When Stephen and I first started designing this course, we tried to make our process public through blog posts on the main site and conversations with EdTechTalk. A key skill for, or expectation of, learners has been sensemaking and wayfinding. In a traditional course, the educator plays a disproportionate role in this by assigning readings and crafting additional activities around the reading. While those elements are included in CCK08, the scale of conversations and amount of reading and weekly activities are intended to be of such a volume as to make it impossible for one person to do it all. While this was/is frustrating at the start of a new learning experience, the hope is that learners will realize the futility of trying to follow everything (or relying on the educator to provide the path through). As a result of the overwhelming complexity, learners turn more to wayfinding and sensemaking on their own...rather than acquiring the patterns and views held by instructors. Keith Lyons provides a quick glimpse of some of the readings and resources he found valuable this week (not sure how many people attempted to read the entire 230 page document in one of our readings this week. Personal choices - knowing what we want to know, what is valuable information, what we can actually digest - become vital). Keith Lyons, , October 30, 2008 [Link] [Tags: none] [Comment]

Telling Tales
When we state something explicitly we state it broadly. Lecturing, for example, explicitly shares information itself. When we use narratives, we communicate not only information, but a certain degree of context and of ourselves. When learners have control over tools of communication and information creation, they have the ability to control narratives (see Alan Levine's 50 Web 2.0 ways to tell a story (stories are different from narratives, but in this instance, the distinction isn't critical)). Or, as the author of this post states: "As a primary user of this technique in relation to the connectivism course, I spent some time ruminating on the context for personal context narratives. I would suspect that the open course format, with its numerous venues for response and dialogue, lends itself to a more personal approach for learning reflections." , , October 30, 2008 [Link] [Tags: none] [Comment]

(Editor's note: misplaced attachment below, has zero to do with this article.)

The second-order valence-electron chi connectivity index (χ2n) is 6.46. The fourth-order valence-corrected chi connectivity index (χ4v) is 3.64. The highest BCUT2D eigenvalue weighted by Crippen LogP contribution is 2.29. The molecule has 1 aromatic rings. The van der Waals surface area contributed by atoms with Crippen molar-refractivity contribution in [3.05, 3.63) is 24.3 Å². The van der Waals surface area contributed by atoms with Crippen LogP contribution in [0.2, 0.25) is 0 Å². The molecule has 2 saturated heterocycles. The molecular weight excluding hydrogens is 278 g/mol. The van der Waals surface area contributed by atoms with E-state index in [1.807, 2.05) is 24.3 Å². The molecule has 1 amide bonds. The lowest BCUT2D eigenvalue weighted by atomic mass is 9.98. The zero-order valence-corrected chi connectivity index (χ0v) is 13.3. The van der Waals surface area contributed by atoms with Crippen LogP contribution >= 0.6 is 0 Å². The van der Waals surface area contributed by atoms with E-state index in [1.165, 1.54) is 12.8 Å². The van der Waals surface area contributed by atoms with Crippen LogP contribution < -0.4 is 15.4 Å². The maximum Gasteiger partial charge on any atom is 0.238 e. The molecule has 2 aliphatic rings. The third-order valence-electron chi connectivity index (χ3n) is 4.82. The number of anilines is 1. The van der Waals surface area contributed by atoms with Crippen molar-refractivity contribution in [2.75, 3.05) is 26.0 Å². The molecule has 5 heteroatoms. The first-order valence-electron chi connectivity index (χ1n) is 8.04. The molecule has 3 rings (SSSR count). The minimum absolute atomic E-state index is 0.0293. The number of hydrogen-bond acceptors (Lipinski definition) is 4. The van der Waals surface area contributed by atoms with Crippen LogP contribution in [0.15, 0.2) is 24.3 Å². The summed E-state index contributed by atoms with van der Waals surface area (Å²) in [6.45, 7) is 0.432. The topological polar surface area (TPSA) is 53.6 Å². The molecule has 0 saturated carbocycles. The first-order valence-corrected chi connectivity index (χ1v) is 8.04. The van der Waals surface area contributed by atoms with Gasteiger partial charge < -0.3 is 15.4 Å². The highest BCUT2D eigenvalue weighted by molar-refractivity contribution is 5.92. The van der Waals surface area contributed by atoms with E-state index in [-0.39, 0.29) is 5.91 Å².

Here's what course members from around the world had to say. Want to join the conversation? Login and submit your feed. Then put this at the beginning of your post: CCK08

Wk 8 Power, Control and Authority October 31, 2008
CCK08 Failing? October 30, 2008
CCK08 Power to the People October 30, 2008
CCK08 Recovering from a writer’s block October 30, 2008
Social Networking Tools to Develop Strong, Weak and Potential Connections, Connectivism CCK08 October 30, 2008
The Third Rail and the Fifth Estate October 30, 2008
About assessment criteria October 30, 2008
Response to Stephen: rights and power October 30, 2008
Social Networking Tools to Connect to Strong, Weak and Potential Connections, Connectivism CCK08 October 30, 2008
Power in class and networks - implications of connectivism on k-12 October 30, 2008

This newsletter is sent only at the request of subscribers. If you would like to unsubscribe, Click here.

Know a friend who might enjoy this newsletter? Feel free to forward The Daily to your colleagues. If you received this issue from a friend and would like a free subscription of your own, you can join our mailing list. Click here to subscribe.

Copyright 2008 Connectivism & Connective Knowledge

This work is licensed under a
Creative Commons License.